While I can see the need for fighter pilots to practice their craft, why not take this concept for war fighting into the next 50 years? Apparently, the Pentagon believes that most of the conflicts of the future will be asymmetric, against trans-national groups, where combined civil law enforcement, intelligence and covert ops by SOCOM operators will be needed in more urban areas all over the world. Stop bombing Yogi Bear.
Now, it's time for JfZ to rant about the big picture again.
While the Bush/Cheney White House calls this vision of the future the "Global War on Terrorism." Donald Rumsfeld frequently called it the "Struggle Against Violent Extremism." Other people in government simply call it the "long war." The U.S. Department of State and organizations like USAID think of the long war in terms of "winning hearts and minds" through economic and institutional changes only after the next generation isn't scarred by the present violence, but the military has to be more pragmatic toward the missions it is tasked to accomplish because Pentagon leaders have lived through the fickleness and short-sightedness of political leadership.
Oddly enough, only the federal government bureaucracies that span numerous political administrations have any historical perspective and are the keepers of the long-term policy goals, exemplified by the 40-year-long Cold War. Most of the trouble in the world occurred from the fickle pet project nature of individual administrations in the White House.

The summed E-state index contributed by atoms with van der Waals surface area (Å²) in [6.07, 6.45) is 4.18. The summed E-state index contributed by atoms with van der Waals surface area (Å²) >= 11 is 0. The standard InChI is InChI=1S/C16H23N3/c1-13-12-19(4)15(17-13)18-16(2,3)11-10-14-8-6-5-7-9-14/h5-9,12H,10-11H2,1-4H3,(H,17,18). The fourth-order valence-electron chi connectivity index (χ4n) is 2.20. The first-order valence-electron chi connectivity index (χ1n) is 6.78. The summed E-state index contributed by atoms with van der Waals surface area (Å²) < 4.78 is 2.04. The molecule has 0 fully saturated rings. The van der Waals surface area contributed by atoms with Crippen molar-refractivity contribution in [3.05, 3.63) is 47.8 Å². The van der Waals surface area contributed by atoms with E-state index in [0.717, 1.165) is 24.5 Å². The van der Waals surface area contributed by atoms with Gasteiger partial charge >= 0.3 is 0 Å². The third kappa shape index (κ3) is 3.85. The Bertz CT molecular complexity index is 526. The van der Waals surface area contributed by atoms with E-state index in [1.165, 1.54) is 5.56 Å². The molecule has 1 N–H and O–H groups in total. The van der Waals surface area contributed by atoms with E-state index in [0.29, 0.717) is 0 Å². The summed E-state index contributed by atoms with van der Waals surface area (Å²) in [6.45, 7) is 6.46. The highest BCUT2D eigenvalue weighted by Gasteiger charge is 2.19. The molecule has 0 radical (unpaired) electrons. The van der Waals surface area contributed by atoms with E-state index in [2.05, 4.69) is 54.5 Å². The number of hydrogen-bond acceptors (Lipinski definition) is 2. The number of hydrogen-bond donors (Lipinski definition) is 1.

If the forgotten Korean War was the warm and fuzzy beginning of the Cold War, I believe that the Bush 41 Gulf War marked the beginning of the next long war. And while quagmire may be a popular word this year, the sad historical comparison I hold is that Viet Nam marked a defeat in that previous long war -- and now Iraq certainly has the potential to be an historical equivalent to Viet Nam. When nations solve their problems with bullets and bombs, why would anyone expect a different outcome?
Unfortunately, we may not have to wait 40 years for another global tragedy. Are we living in the exponential slope of that hockey stick of history, where the full plans for an atomic bomb can be transferred on a music CD? Yes, we are.
Guys, buy your better half some frivolous fun. Click on any image above for more details. Remember: a gift from Home Depot doesn't exactly say, "Let's go to bed early tonight." I think I've explained this enough.
You only have until Friday, the 15th, to vote for your favorite blogs (more than once) in the 2006 Weblog Awards. If you're you like me, you just might want to vote simply because there are certain blogs listed as finalists that you hate, like this one, or this one. I cast my ABTMFer votes in several categories.
"Democrusader" was not included